On this day in 1871 the American lawyer, civil rights activist and poet James Weldon Johnson was born.
Johnson was also a diplomat who served as US consul in Venezuela and Nicaragua in the early part of the twentieth century. His poetry was well received and he played a leading part in the so called ‘Harlem Renaissance’ – his poem Lift Ev’ry Voice and Sing was hugely popular among coloured people and became an anthem of the NAACP (National Association for the Advancement of Coloured People) for which Johnson worked for many years.
He died in 1938 when his car was hit by a train on a crossing. Here is one of his sensitive and haunting poems The Glory of the Day Was in Her Face, that seems to stay in the memory after reading:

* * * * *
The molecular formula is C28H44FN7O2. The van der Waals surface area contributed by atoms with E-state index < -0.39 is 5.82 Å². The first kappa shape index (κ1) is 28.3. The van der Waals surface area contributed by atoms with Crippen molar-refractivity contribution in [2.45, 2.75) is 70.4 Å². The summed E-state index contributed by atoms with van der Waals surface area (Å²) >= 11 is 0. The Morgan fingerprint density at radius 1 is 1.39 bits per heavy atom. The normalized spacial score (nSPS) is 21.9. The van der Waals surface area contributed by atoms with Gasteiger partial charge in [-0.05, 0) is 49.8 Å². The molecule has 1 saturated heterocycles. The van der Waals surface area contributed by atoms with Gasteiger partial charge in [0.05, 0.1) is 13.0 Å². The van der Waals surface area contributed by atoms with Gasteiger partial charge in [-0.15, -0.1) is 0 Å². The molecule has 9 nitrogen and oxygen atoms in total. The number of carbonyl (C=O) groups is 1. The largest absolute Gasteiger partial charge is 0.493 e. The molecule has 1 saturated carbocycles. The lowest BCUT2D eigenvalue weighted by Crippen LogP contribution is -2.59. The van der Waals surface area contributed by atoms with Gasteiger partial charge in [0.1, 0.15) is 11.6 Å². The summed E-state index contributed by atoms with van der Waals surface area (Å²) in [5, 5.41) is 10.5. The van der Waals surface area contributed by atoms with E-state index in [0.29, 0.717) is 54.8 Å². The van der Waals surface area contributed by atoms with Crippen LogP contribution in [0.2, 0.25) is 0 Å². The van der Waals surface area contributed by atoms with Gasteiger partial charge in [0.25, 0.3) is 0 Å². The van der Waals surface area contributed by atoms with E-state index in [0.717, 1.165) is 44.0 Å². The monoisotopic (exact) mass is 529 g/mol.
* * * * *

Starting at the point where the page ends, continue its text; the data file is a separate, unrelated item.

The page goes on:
The glory of the day was in her face,
The beauty of the night was in her eyes.
And over all her loveliness, the grace
Of Morning blushing in the early skies.
And in her voice, the calling of the dove;
Like music of a sweet, melodious part.
And in her smile, the breaking light of love;
And all the gentle virtues in her heart.
And now the glorious day, the beauteous night,
The birds that signal to their mates at dawn,
To my dull ears, to my tear-blinded sight
Are one with all the dead, since she is gone.
Today I will remember that I can change my life – not by escaping to a new one that has the old me in it but by simply changing the old me into a new me.